The Congo curse, Shs1 trillion fine and return to the jungles

Uganda People’s Defence Forces (UPDF) soldiers load mortor bombs on a plane at Bunia airport in Bunia Town in DR Congo on April 26, 2003. Photo/File

What you need to know:

  • During the first deployment of UPDF soldiers to DR Congo, President Museveni said it would secure Uganda’s security interests.

Twenty-four years ago, James Kazini, a brave soldier and veteran of the treacherous battlefront, ruled the roost. He was sent to the Democratic Republic of Congo (DR Congo) as overall commander to treat a festering wound in the heart of Africa, a year after the kleptocratic regime of Mobutu Sese Seko had been ousted.  
Paul Lokech, a junior officer, was serving as Kazini’s aide-de-camp (ADC) (camp assistant) then. As the plane circled above Congo’s forests, Kazini looked in his eyes and told his ADC that he would one day become a senior commander.

The decision to deploy Ugandan troops was taken by the Army High Command, which was chaired by the Commander-in-Chief, President Museveni, on September 11, 1998.
The President argued that the deployment would secure Uganda’s security interests by denying the Sudanese government an opportunity to destabilise Uganda through eastern Congo; deny habitation to Uganda’s dissidents such as the Allied Democratic Forces (ADF) in the Congo and protect Uganda’s territorial integrity from invasion by Joseph Kabila forces.
Some Members of the sixth Parliament put up flak against the deployment arguing that the Uganda People’s Defence Forces (UPDF) could get entangled in the proverbial quicksand.

Uganda’s history is littered with many lessons. In 1965, Kabaka Yekka MP Daudi Ochieng tabled evidence implicating deputy army commander, Idi Amin, of illegally obtaining gold, timber and coffee from DR Congo rebels who were being shored up by Milton Obote’s government.
With its vast resources, DR Congo had been an expansive fiefdom for a number of outsiders to exploit — from Atlantic slave traders to Belgian colonisers — to mining multinationals — who plundered this territory.
Not much had changed at the time Uganda deployed its troops to eastern DR Congo. 

Among the army officers who played a key role in the DR Congo deployment are former Chieftaincy of Military Intelligence boss and Defence ministry Permanent Secretary, Noble Mayombo, who died mysteriously on May 1, 2007; former army commander James Kazini, who was killed on Nov 11, 2009 by Lydia Draru; Peter Kerim, the deputy commander of the Reserve Force who died in 2012; and former deputy Inspector General of Police, Paul Lokech, who died on August 21, 2021 from a blood clot.

The other officers, who participated, were the president’s brother, Gen Salim Saleh; former Chief of Defence Forces and now Works and Transport minister Gen Katumba Wamala, who escaped with serious injuries when assassins targeted him last year; Kahinda Otafiire, who is the East African Community (EAC) minister; and Kale Kayihura, the former IGP who was sanctioned by the United States of America for human rights abuses and corruption under the Global Magnitsky Act in 2019.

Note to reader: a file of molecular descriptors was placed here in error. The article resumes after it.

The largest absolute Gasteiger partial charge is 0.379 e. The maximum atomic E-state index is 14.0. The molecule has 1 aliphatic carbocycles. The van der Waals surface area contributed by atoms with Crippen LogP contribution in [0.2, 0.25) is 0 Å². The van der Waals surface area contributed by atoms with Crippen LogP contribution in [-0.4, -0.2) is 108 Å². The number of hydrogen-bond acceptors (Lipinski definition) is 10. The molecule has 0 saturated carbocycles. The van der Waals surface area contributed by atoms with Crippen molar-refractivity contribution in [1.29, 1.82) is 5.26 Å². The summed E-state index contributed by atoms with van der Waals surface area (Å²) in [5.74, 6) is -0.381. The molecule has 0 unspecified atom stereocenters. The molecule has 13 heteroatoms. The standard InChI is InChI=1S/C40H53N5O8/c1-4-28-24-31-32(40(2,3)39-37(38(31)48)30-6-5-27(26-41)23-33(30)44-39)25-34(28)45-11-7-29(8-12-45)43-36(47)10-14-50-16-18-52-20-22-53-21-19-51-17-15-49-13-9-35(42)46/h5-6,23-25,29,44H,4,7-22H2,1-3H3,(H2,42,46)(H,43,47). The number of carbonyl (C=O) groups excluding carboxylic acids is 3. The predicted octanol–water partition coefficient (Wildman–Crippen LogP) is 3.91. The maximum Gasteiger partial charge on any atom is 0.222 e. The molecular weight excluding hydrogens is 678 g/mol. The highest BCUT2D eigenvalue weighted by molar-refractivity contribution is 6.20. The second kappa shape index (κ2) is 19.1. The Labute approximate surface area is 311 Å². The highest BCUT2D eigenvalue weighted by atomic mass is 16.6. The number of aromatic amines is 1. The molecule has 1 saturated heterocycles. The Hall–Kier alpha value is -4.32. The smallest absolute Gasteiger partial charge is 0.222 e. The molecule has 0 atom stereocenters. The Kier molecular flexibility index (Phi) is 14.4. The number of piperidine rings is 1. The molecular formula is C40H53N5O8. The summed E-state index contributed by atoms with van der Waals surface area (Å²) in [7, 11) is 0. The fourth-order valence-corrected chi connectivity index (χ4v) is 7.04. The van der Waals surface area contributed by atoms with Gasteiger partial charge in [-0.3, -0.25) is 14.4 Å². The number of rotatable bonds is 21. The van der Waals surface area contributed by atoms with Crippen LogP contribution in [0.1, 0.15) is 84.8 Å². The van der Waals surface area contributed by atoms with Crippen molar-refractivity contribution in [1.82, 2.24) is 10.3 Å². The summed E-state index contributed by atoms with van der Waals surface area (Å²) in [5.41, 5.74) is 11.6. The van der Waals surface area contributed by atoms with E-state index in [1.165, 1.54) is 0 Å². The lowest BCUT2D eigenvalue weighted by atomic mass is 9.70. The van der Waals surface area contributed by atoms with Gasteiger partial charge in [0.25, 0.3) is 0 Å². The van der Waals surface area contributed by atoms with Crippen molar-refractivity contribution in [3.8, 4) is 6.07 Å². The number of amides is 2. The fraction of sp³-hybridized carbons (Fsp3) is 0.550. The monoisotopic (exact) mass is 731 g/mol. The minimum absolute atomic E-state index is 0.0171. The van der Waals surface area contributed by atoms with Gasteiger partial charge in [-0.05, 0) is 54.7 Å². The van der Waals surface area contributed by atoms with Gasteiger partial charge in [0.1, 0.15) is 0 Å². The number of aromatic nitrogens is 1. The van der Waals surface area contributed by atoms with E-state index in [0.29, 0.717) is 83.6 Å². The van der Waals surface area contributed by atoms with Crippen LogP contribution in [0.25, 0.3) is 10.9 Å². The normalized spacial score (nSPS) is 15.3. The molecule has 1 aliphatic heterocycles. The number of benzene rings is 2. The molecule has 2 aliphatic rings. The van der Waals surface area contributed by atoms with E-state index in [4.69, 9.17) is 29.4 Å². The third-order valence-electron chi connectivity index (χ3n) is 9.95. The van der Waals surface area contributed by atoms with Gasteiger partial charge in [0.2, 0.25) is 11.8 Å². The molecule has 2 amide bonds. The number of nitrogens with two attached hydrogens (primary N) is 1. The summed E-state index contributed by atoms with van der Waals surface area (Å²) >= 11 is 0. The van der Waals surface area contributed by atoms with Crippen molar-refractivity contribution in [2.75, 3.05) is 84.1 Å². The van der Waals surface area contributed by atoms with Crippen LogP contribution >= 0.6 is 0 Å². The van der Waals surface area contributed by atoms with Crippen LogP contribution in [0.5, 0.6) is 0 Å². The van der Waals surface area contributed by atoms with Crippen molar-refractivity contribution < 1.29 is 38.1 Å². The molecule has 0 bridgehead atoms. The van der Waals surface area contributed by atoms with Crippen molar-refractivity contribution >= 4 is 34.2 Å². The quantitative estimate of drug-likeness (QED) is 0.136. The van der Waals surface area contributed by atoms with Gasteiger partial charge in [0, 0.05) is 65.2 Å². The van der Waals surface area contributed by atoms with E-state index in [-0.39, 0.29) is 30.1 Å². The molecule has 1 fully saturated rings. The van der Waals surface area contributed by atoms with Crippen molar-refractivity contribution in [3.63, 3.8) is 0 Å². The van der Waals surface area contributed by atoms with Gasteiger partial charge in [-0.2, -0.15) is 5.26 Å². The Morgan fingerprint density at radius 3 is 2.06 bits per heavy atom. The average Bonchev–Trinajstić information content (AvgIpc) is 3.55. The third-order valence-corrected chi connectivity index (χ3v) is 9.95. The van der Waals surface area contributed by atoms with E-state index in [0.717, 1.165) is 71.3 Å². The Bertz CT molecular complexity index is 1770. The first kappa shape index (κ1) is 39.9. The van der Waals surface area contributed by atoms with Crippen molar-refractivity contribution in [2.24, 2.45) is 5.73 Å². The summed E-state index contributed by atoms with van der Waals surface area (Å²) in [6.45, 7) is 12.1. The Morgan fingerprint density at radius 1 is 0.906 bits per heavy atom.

Last Thursday, the International Court of Justice (ICJ) ordered Uganda to pay $325m (Shs1.1 trillion) in compensation to DR Congo after its army was accused of human rights violation and plunder during its deployment in the eastern part of the country.

The reparations – a middle-of-the-road settlement – were far short of the $11 billion (Shs38.8 trillion) in reparations demanded by Kinshasa over a conflict that is believed to have killed hundreds of people.
Barely after the judgment, many actors, including Opposition leader Kizza Besigye, said the $325m debt should not be transferred to the taxpayer but individuals who looted DR Congo’s resources. 
Kabumba Busingye, an international law lecturer at Makerere University, said: “I think it (judgment) is an important message to the actors that, there’s need to respect international law. In the on-going conflict [current UPDF deployment to the DR Congo], the actors made it clear that they sought an invitation, in writing, which is a departure from the previous incident, which led us to court.” 

UPDF soldiers and Congolese soldiers plan how to attack an ADF base inside the jungles of the DRC. Photo/Courtesy

He says the judgment serves as a message to domestic actors that we need to hold our State accountable, “because this judgment in monetary terms has implications not just for our children but also our children’s children. It should trigger a national conversation on the cost of bad governance on the international area, and locally.”
“Even without this judgment, the finding that we violated very basic cardinal principles of international law leaves us a country in a bad place and we will take time to recover. In the 1970s, we were party to hijacking [of a plane carrying Israeli nationals], so in the bad books of international law we feature prominently. Now this reparation phase sends a stronger message about reckless international actions,” Kabumba said.

He says the court took the middle ground on the premise that “there’s issuing a sum, which is burdensome for a country to pay given its existing debt obligations. The second thing, I think, was that of the several parties involved in the conflict, only Uganda submitted to the court’s jurisdiction. Rwanda for instance refused to turn up and under international law it was its prerogative. Uganda on the other hand turned up, and bore the full legal culpability for not what were actions of really one actor but many.”
Kabumba said Article 94 (2) of the UN Charter provides that the UN Security Council is in charge of enforcement of ICJ decisions.